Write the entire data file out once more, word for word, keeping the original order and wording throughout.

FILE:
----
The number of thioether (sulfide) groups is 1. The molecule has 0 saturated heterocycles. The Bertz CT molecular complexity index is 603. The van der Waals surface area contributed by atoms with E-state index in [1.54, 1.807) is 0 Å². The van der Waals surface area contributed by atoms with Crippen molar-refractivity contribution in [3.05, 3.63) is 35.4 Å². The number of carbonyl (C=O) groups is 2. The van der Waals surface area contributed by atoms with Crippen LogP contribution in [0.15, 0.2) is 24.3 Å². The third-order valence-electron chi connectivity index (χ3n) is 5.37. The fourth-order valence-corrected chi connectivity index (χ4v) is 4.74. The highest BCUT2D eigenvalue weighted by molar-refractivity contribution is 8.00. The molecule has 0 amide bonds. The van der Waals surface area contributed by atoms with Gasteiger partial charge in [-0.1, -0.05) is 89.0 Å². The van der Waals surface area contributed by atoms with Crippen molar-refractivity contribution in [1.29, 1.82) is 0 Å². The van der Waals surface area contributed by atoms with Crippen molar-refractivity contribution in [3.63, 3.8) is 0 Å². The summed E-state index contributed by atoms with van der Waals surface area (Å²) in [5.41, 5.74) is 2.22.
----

The number of thioether (sulfide) groups is 1. The molecule has 0 saturated heterocycles. The Bertz CT molecular complexity index is 603. The van der Waals surface area contributed by atoms with E-state index in [1.54, 1.807) is 0 Å². The van der Waals surface area contributed by atoms with Crippen molar-refractivity contribution in [3.05, 3.63) is 35.4 Å². The number of carbonyl (C=O) groups is 2. The van der Waals surface area contributed by atoms with Crippen LogP contribution in [0.15, 0.2) is 24.3 Å². The third-order valence-electron chi connectivity index (χ3n) is 5.37. The fourth-order valence-corrected chi connectivity index (χ4v) is 4.74. The highest BCUT2D eigenvalue weighted by molar-refractivity contribution is 8.00. The molecule has 0 amide bonds. The van der Waals surface area contributed by atoms with Gasteiger partial charge in [-0.1, -0.05) is 89.0 Å². The van der Waals surface area contributed by atoms with Crippen molar-refractivity contribution in [1.29, 1.82) is 0 Å². The van der Waals surface area contributed by atoms with Crippen molar-refractivity contribution in [3.63, 3.8) is 0 Å². The summed E-state index contributed by atoms with van der Waals surface area (Å²) in [5.41, 5.74) is 2.22.